Ks Go Away – When you're a relief pitcher, your best weapon is likely the ability to strike out opposing hitters. That is especially true when a reliever is called in from the bullpen with a runner on third and nobody out, because the best way to prevent that run from scoring is making sure the batter doesn't put the ball in play. Despite Crash Davis' objections to the strikeout in “Bull Durham,” it's the best weapon in a pitcher's disposal, because it takes bad luck and bad defense completely out of the equation.
For much of his career, Papelbon has been an exceptional strikeout pitcher, with an 11.2 K/9 in six seasons between 2005 and 2012. While he is still able to get set hitters down via the K, his strikeout rates have dropped in 2013, where he sits with a K/9 of 8.5. It's a pretty steep drop from the 11.8 mark of 2012, and would be the lowest of his career if the season ended today. While it's not a bad number, the fact that he is striking out fewer hitters this season than literally any other season in his career is certainly not doing himself any favors. In his most recent blown save, which occurred against the San Francisco Giants, he failed to retire three hitters that he had buried in 0-2 counts, before giving up a pair of hits and a walk. That sort of thing is bound to happen eventually, but you have to be able to put away hitters when you have them buried in the count, something that it seems Papelbon has been able to do less and less this season.
Speed Matters – Speaking of strikeouts, it helps if a pitcher has the ability to hump that fastball and blow it by the hitter. Speed isn't everything – just ask Greg Maddux – but it helps. And although he's never been known for his velocity like Justin Verlander or Aroldis Chapman, he's always had the ability to deliver his fastball in the high 90s. Since 2007, he's been about as consistent as all get-out with his fastball, averaging 94 MPH on that pitch from 2007 to 2011. He lost a bit on it in 2012, with an average velocity of 93.8, but the most concerning number is 92.2, which is his average fastball velocity in 2013. That's a long way to fall, especially when you use your fastball to set up your other pitches. If you want to strike fewer guys out, I can think of no better way to accomplish that than losing more than a mile per hour on your fastball.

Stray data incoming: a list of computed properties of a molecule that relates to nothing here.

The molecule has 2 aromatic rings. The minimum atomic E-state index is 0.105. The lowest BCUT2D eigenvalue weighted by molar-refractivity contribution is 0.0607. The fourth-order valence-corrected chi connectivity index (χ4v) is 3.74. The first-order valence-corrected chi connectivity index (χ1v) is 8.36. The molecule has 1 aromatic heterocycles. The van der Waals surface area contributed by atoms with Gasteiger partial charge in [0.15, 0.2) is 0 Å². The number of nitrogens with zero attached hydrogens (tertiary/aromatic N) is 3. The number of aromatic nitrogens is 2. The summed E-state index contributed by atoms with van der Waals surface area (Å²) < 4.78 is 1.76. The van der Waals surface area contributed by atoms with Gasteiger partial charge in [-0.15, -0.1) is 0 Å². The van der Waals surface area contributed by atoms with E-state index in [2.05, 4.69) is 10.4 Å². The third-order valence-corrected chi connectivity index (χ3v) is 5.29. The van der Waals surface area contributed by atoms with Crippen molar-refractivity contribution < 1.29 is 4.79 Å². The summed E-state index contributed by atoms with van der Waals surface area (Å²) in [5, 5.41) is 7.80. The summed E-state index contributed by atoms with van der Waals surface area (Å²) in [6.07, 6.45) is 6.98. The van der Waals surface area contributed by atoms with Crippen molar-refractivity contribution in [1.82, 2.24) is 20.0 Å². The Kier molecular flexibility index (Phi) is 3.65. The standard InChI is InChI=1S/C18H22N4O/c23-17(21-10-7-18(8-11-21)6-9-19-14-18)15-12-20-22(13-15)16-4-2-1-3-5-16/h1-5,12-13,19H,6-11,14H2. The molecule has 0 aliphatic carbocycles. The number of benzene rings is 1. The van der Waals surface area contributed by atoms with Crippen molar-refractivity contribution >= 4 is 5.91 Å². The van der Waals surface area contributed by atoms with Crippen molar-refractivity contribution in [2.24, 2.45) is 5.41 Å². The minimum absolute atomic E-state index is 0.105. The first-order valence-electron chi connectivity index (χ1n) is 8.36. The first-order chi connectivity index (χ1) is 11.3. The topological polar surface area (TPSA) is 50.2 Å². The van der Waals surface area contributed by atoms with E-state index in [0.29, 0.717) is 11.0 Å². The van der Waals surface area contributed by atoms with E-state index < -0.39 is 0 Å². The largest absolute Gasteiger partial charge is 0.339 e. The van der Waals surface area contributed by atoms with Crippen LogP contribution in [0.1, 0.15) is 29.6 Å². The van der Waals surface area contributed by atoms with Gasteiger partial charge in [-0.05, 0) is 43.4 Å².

He Doesn't Want to Be Here – For all his faults, Papelbon is a competitor. More often than not, he'll get the job done, and over the course of his career, he's been one of the better relievers in the game. But following 2012's disappointing finish for the Phillies, combined with 2013's struggles, it's entirely possible that he simply doesn't want to play in Philly anymore, which would make sense in light of his “I didn't come here for this” comment a few weeks back. I can't say that I blame him, because no one wants to play for a bad team, but given how far the Phillies have fallen in the last two weeks, you have to wonder if perhaps he is mailing it in as they head for another playoff-less October.
At any rate, Papelbon is on the low end of the scale when it comes to fixing this Phillies team. Sure, he's paid way too much for a reliever, and appears to be losing a bit as he ages, but he's certainly not the reason the Phillies are in this predicament. That said, come this off-season, it wouldn't surprise me in the least bit to find that he has been traded elsewhere, in Ruben Amaro's attempt to right a sinking ship.